Customers don't care if it is thin, if it has ornamental work, that the bottom may not be perfect.  Remember, you are not turning for the show and tell of your turning club.  Not turning for other turners.  You are turning for customers who are influenced (or not) by the total picture of what they see.  They need to have a love affair with it, caress it, hold it.  A few years ago at an outdoor show I had a woman in my booth who had spent several minutes with a small bowl.  She was probably in her seventies, dressed in clothing reminiscent of the Mennonite faith.  Not a person who you would expect to turn to me and say, "This bowl is so sensual that I have to have it."

What you make has to TOUCH YOUR CUSTOMERS AT MORE THAN A TECHNICAL LEVEL.  I don't think there is a formula that can help you quantify that.  I think you know when you've done it and you know when you haven't.  One thing that does help me quantify it is this:  If a piece that touched my heart today is still having the same effect on me a year from now ...  I hit the jackpot.  These bowls are actually never around that long ... because they sell.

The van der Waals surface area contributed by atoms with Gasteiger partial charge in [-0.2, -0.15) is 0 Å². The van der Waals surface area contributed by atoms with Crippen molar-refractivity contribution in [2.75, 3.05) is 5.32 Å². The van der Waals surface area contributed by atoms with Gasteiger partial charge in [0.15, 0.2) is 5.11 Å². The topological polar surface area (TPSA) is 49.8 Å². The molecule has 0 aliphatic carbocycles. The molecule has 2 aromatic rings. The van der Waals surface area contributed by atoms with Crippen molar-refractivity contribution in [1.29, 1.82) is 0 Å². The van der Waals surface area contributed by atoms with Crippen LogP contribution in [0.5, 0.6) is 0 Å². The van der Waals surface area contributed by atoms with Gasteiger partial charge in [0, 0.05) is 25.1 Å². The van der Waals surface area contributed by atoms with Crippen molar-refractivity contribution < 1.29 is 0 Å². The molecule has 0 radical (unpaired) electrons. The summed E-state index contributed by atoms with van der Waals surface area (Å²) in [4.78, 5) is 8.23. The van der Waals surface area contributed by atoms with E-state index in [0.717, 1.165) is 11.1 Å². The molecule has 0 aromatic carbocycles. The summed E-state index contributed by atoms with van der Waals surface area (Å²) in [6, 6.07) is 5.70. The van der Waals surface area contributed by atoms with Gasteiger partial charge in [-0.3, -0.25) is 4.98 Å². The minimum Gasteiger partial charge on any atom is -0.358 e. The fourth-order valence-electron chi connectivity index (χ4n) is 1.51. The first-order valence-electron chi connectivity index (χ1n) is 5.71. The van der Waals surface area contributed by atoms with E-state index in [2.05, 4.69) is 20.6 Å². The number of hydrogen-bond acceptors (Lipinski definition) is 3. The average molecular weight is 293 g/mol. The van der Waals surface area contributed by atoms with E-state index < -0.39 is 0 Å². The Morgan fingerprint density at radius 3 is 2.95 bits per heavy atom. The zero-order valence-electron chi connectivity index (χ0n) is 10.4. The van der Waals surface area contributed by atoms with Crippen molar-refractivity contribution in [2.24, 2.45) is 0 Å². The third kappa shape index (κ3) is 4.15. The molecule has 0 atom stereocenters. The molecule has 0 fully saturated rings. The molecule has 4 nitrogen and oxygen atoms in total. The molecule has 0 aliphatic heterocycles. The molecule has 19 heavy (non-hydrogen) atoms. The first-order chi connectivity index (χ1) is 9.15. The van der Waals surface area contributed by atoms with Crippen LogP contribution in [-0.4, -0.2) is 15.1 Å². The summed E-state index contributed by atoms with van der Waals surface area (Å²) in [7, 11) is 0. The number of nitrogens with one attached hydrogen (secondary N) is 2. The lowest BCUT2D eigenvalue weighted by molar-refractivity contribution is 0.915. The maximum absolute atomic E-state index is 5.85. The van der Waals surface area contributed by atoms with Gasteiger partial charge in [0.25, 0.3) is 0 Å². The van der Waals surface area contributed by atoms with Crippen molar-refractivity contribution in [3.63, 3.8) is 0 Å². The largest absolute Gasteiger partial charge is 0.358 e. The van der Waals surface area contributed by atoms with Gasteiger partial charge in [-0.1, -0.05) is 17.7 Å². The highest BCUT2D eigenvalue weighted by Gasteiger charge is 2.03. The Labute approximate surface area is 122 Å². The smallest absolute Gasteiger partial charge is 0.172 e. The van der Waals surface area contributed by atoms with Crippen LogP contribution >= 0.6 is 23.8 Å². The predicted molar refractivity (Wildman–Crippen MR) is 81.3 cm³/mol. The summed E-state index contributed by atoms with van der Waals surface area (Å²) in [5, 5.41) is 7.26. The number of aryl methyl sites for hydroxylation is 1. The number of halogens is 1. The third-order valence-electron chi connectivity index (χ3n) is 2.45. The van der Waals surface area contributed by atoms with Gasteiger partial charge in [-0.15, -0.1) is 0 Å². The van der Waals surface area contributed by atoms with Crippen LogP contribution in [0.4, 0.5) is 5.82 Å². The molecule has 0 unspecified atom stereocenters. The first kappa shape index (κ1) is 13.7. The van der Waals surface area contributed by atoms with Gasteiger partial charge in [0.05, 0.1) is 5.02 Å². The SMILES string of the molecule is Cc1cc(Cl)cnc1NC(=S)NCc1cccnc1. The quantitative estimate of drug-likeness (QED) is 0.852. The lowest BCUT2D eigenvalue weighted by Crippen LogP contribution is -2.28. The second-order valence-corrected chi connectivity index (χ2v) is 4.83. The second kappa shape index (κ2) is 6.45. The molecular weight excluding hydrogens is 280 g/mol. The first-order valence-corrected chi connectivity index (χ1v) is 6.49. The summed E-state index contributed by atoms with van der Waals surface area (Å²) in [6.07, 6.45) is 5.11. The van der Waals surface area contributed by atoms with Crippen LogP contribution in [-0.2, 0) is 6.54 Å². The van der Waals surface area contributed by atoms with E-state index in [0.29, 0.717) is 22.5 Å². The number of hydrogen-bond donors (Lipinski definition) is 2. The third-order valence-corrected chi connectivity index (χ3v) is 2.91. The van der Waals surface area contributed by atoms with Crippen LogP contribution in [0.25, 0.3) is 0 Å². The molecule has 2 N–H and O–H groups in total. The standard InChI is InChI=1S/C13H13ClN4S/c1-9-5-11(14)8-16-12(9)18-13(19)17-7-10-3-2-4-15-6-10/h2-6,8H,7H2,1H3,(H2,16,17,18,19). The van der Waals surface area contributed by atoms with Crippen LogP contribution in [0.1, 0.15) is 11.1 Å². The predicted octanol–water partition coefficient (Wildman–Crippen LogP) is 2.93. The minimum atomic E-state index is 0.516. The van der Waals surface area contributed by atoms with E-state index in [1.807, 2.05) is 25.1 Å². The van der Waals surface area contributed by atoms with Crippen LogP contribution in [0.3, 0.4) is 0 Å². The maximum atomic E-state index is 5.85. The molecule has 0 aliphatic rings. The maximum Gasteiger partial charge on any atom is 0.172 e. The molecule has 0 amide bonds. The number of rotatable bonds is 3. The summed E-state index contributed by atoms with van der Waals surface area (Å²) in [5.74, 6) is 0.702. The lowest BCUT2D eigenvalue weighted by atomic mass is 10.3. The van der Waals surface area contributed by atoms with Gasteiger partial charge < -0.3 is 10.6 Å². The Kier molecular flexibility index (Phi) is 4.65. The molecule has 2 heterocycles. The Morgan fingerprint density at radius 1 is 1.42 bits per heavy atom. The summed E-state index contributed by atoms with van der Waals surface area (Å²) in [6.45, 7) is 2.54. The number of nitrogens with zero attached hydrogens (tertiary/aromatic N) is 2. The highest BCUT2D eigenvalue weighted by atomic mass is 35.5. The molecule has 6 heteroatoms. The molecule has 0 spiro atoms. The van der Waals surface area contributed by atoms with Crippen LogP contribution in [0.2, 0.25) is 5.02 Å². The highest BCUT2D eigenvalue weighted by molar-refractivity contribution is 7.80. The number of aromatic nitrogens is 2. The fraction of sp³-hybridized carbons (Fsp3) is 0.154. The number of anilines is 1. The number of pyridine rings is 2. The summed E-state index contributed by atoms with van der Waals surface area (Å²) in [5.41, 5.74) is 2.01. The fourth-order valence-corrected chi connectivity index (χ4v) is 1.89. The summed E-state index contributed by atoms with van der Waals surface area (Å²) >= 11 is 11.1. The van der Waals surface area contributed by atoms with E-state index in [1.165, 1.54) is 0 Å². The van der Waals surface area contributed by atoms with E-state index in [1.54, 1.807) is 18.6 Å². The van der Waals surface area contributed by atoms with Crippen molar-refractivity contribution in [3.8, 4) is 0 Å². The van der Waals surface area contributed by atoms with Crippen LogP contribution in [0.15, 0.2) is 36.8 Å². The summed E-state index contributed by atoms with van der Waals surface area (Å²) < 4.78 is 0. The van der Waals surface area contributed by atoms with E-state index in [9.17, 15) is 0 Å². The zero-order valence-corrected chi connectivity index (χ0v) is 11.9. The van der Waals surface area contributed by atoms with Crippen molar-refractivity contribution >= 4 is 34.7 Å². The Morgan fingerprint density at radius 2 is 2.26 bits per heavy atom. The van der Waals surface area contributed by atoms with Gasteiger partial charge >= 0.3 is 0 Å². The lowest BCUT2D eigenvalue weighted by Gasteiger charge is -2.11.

Sorry for the rant ... I tend to get long winded.  I think that you build things that sell more through passion and desire for what you are doing than through analysis.  Make it beautiful with passion and desire .... present it with passion ... and it will sell.



If you are wondering, the software would have listed me as a spammer for posting the same text that you claim caused the problem, so the problem is not the text you posted nor is it the forum software.